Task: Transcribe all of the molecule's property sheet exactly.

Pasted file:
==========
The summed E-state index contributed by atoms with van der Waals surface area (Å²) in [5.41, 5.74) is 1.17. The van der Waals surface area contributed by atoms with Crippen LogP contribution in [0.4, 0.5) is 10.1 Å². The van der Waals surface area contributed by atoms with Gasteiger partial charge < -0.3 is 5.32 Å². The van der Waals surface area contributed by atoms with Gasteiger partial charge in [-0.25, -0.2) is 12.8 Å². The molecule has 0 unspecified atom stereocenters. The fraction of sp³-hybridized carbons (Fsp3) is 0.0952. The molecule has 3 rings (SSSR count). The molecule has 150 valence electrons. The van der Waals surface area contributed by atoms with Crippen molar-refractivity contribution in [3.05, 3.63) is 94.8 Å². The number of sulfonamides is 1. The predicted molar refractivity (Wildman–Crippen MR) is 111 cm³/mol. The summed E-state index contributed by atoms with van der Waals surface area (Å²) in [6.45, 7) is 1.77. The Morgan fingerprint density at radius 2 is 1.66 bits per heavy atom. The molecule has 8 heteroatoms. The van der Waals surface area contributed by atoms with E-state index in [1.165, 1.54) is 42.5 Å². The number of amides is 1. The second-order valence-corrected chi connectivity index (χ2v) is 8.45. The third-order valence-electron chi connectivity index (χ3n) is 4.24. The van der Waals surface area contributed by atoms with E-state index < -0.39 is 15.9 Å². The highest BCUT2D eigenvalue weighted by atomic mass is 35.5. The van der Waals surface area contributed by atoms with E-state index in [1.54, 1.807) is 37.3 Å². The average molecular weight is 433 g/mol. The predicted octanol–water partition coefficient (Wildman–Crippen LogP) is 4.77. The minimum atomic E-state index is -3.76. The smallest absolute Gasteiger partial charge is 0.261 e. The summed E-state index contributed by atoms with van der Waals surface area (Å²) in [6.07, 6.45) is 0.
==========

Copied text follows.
The summed E-state index contributed by atoms with van der Waals surface area (Å²) in [5.41, 5.74) is 1.17. The van der Waals surface area contributed by atoms with Crippen LogP contribution in [0.4, 0.5) is 10.1 Å². The van der Waals surface area contributed by atoms with Gasteiger partial charge < -0.3 is 5.32 Å². The van der Waals surface area contributed by atoms with Gasteiger partial charge in [-0.25, -0.2) is 12.8 Å². The molecule has 0 unspecified atom stereocenters. The fraction of sp³-hybridized carbons (Fsp3) is 0.0952. The molecule has 3 rings (SSSR count). The molecule has 150 valence electrons. The van der Waals surface area contributed by atoms with Crippen molar-refractivity contribution in [3.05, 3.63) is 94.8 Å². The number of sulfonamides is 1. The predicted molar refractivity (Wildman–Crippen MR) is 111 cm³/mol. The summed E-state index contributed by atoms with van der Waals surface area (Å²) in [6.45, 7) is 1.77. The Morgan fingerprint density at radius 2 is 1.66 bits per heavy atom. The molecule has 8 heteroatoms. The van der Waals surface area contributed by atoms with E-state index in [1.165, 1.54) is 42.5 Å². The number of amides is 1. The second-order valence-corrected chi connectivity index (χ2v) is 8.45. The third-order valence-electron chi connectivity index (χ3n) is 4.24. The van der Waals surface area contributed by atoms with E-state index < -0.39 is 15.9 Å². The highest BCUT2D eigenvalue weighted by atomic mass is 35.5. The van der Waals surface area contributed by atoms with E-state index in [1.54, 1.807) is 37.3 Å². The average molecular weight is 433 g/mol. The predicted octanol–water partition coefficient (Wildman–Crippen LogP) is 4.77. The minimum atomic E-state index is -3.76. The smallest absolute Gasteiger partial charge is 0.261 e. The summed E-state index contributed by atoms with van der Waals surface area (Å²) in [6.07, 6.45) is 0.